The entire North of the continent of Africa seems to be melting down right now, with the underlying causes being drought, famine and competition to exploit natural resources. There are Egypt’s calvinball twists and other Arab Spring revolts, as well as unrest and chaos in Mali, and Sudan, and Somalia. In the Democratic Republic of the Congo the rebels are making inroads in the east – possibly with Rwandan help. The ongoing violence in Nigeria, is both tribal and religious. A revolt in Chad with possible backing from Sudan, albeit one that’s apparently incompetent so far adds to the general tangle of armed insurrections, wars and revolts.
Tom Engelhart writes that America may be helping the growing chaos along, not through malice but simply through the misapplication of militarized foreign policy.
The truth is that such “solutions,” first tested in the Greater Middle East, are now being applied (even if, as yet, in far more modest ways) from Africa to Central America. In Africa, I suspect you could track the growing destabilization of parts of that continent to the setting up of a U.S. command for the region (Africom) in 2007 and in subsequent years the slow movement of drones, special forces operatives, private contractors, and others into a region that already has problems enough.
Here’s a 2012 American reality then: as a great power, the U.S. has an increasingly limited toolkit, into which it is reaching far more often for ever more similar tools. The idea that the globe is a chessboard, that Washington is in control of the game, and that each militarized move it makes will have a reasonably predictable result couldn’t be more dangerous. The evidence of the last decade is clear enough: there is little less predictable or more likely to go awry than the application of military force and militarized solutions, which are cumulatively incendiary in unexpected ways, and in the end threaten to set whole regions on fire. None of this, however, seems to register in Washington.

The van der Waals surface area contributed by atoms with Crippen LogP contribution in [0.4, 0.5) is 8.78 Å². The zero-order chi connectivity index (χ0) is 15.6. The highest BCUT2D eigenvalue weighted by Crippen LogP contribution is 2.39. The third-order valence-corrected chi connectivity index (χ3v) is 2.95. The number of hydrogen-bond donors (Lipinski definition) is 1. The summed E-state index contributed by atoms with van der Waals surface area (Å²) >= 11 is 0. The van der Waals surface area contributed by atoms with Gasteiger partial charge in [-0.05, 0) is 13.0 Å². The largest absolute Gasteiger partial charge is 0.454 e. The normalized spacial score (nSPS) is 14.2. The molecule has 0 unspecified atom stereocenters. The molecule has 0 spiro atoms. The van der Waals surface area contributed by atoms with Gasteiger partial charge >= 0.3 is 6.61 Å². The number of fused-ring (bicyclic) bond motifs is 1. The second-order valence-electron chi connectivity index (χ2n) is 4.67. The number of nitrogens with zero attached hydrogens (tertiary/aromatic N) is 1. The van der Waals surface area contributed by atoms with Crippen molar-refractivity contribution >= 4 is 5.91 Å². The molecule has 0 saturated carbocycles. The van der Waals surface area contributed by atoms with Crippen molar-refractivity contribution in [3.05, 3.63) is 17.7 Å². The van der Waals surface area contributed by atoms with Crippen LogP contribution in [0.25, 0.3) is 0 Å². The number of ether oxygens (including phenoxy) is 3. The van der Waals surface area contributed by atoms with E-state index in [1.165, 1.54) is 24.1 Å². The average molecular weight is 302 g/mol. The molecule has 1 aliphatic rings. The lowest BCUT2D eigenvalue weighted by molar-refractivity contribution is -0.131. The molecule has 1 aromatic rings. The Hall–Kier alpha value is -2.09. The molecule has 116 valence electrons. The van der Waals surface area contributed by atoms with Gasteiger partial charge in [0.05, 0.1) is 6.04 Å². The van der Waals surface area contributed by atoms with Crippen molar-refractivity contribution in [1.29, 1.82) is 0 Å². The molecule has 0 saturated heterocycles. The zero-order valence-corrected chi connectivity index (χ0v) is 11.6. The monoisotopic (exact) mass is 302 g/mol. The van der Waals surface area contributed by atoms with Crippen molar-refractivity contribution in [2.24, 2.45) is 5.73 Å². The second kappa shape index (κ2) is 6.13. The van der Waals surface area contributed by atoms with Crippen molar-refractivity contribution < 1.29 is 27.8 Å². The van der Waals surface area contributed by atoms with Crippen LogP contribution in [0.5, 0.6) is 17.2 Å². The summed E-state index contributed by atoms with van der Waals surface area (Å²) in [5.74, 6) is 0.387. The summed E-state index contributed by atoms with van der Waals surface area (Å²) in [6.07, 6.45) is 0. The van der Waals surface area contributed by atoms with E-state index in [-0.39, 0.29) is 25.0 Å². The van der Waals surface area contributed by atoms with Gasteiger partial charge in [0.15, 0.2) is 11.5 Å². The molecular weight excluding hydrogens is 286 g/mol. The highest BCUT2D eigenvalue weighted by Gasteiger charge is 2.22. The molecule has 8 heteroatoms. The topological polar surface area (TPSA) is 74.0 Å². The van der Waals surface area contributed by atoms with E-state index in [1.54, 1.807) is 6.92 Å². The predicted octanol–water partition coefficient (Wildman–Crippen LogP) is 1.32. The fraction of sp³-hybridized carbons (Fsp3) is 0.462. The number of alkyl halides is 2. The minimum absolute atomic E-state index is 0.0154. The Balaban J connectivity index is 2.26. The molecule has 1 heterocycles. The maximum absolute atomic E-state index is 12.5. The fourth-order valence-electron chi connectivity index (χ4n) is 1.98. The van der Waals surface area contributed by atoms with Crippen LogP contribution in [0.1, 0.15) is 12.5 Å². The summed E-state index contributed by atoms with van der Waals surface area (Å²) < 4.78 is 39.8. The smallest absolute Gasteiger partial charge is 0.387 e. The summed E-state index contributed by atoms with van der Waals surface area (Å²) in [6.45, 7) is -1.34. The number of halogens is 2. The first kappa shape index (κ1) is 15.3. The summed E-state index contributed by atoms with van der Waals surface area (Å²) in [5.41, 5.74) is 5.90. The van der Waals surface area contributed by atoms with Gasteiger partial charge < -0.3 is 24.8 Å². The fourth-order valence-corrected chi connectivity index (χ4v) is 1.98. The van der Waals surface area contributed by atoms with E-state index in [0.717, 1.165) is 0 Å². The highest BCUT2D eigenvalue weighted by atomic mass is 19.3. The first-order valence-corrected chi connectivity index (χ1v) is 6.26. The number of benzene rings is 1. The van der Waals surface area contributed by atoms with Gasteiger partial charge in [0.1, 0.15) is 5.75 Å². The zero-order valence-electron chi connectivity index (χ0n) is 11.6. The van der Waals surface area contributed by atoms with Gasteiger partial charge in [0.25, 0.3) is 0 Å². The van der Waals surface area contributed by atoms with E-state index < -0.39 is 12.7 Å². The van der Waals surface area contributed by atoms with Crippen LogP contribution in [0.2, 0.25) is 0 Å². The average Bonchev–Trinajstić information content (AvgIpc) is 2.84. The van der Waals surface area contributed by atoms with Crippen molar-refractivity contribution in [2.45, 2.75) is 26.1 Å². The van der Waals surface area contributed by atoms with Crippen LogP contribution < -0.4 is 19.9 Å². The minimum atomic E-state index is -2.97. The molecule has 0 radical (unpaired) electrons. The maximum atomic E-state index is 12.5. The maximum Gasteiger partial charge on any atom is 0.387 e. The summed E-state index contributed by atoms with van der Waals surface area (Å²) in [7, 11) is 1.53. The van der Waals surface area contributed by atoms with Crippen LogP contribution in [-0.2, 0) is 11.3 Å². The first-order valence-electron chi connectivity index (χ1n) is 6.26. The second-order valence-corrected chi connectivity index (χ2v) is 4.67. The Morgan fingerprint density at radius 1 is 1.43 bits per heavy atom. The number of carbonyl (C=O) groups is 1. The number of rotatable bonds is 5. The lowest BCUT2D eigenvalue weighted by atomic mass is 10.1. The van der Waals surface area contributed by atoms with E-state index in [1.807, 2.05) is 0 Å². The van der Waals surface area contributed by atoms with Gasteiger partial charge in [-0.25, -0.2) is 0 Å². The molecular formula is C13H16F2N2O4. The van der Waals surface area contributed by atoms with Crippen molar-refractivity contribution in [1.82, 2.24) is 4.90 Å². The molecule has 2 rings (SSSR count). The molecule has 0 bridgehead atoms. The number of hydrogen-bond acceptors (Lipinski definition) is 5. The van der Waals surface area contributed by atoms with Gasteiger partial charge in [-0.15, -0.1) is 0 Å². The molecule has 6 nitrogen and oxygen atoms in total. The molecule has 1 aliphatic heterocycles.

The Obama administration has ordered more than a dozen airbases established across the continent, with the central hub in Burkini Faso, for surveillance flights as far as the Sahara and the equatorial jungles. Using the AUMF for authority and in the name of the great war on terror, thousands of US servicemen and units of US special forces troops are deployed in Uganda, the Central African Republic, DR Congo, Cameroon and Sudan. We’re not paying enough attention, as a nation, to what is being done in our names in Africa.
(This first appeared on The Agonist.)